Pharmaceutical "Free Speech" Harms Patient Health

United States v. Caronia may determine the extent to which FDA regulation also affects how drug makers sell their medicines to clients, and whether they are allowed to overstate drugs' benefits. 

What's the Latest Development?

Tempted by the lure of increased sales, drug companies are developing an unfortunate history of paying large legal penalties for overstating the benefits of the medicines they create. Now, a federal appeals court has ruled that off-label drug promotion--the kind that occurs between drug sellers and clients--should be protected as free speech. The case, United States v. Caronia, "relates to the conviction of a pharmaceutical salesman for Orphan Medical, who was recorded telling a potential client that the drug Xyrem could treat a variety of ills, including muscle disorders, chronic pain, Parkinson’s disease and fibromyalgia."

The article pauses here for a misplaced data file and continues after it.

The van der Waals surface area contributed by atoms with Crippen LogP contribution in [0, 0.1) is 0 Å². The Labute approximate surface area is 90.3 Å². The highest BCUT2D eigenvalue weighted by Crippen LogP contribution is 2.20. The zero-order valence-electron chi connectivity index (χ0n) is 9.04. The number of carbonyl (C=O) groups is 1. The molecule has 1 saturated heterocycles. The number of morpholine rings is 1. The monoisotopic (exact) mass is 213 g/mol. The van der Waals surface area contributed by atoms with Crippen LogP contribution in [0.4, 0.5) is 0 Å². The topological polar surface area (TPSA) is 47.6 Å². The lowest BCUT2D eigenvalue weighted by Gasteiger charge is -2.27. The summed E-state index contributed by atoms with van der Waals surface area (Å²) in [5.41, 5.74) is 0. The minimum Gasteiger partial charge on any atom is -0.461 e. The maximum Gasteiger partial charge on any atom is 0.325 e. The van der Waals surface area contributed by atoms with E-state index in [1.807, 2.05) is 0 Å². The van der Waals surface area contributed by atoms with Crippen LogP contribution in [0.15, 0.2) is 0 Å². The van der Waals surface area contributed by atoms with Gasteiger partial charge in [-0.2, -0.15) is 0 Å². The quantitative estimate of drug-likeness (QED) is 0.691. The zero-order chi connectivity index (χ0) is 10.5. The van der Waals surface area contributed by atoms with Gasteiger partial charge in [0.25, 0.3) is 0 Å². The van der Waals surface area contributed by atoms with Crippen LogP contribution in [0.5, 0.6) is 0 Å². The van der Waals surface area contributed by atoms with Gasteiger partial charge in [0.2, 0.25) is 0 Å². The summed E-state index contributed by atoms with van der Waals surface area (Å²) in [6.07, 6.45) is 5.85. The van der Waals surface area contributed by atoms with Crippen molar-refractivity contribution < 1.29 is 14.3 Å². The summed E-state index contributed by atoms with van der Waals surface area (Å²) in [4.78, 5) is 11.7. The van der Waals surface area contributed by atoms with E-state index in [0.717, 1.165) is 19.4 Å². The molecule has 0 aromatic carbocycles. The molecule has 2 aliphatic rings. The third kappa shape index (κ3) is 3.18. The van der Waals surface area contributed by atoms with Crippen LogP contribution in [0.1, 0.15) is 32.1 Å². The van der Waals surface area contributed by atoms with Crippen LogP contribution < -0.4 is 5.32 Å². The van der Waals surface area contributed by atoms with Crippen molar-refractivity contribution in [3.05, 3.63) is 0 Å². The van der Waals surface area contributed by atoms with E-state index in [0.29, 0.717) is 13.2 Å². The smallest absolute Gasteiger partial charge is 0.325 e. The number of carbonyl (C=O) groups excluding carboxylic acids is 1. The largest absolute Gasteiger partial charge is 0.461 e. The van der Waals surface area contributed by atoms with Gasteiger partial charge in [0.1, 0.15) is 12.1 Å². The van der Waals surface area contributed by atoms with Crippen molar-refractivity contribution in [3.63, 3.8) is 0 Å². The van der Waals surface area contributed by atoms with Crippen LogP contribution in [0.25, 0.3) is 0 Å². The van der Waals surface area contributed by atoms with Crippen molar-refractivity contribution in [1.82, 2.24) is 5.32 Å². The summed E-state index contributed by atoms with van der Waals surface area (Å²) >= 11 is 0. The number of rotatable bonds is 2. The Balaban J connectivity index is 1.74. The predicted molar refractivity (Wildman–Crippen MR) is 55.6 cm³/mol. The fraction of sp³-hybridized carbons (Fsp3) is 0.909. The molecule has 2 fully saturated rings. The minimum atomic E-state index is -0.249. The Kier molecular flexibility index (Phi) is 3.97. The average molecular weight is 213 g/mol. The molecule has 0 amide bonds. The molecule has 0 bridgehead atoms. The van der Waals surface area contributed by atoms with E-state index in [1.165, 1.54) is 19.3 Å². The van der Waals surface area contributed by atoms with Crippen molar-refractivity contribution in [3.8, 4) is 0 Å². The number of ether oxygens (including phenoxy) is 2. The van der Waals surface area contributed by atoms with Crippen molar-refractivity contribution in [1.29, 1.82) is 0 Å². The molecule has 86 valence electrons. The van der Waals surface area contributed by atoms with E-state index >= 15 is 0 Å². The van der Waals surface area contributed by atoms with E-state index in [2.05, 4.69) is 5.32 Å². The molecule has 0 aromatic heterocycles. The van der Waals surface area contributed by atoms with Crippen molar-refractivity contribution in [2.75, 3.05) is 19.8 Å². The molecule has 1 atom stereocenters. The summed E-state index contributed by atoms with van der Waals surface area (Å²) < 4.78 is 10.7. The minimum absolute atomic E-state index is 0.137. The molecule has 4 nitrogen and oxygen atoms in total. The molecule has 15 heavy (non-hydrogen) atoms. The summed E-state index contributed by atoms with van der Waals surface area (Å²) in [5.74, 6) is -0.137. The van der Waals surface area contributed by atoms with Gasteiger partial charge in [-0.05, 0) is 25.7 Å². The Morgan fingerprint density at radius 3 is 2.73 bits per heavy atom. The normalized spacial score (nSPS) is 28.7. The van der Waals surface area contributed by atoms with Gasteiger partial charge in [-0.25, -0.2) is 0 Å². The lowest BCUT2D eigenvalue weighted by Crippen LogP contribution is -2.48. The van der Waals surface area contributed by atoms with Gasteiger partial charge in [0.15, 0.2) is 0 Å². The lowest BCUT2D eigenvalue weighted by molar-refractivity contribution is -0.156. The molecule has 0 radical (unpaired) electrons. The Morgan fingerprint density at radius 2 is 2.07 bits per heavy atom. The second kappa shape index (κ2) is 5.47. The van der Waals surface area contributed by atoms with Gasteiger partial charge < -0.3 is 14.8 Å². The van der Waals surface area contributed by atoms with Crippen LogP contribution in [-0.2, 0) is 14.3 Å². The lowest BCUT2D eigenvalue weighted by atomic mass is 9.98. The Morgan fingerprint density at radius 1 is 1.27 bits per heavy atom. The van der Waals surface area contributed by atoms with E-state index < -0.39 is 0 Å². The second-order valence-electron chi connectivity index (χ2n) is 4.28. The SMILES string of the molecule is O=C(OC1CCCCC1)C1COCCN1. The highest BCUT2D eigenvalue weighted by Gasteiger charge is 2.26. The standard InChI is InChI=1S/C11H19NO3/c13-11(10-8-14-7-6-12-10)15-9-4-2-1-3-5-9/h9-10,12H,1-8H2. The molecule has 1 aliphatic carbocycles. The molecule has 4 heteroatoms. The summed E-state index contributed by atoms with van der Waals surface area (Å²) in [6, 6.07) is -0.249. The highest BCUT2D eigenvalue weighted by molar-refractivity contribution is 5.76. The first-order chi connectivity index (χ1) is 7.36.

What'st the Big Idea?

Beneath the case's legal arguments is a controversy over the necessity of strict drug regulation. If medicines work as doctors and patients expect, then drug sellers should be allowed to advertise their medicines for use beyond what they have been tested for. "Off-label uses, however, are off-label precisely because the drugs have not been studied well enough to understand their benefits and risks in this context. ... Moreover, prohibitions on off-label promotion encourage good science. ... If the FDA cannot regulate how drugs are marketed, the incentive to conduct [controlled] trials will evaporate."

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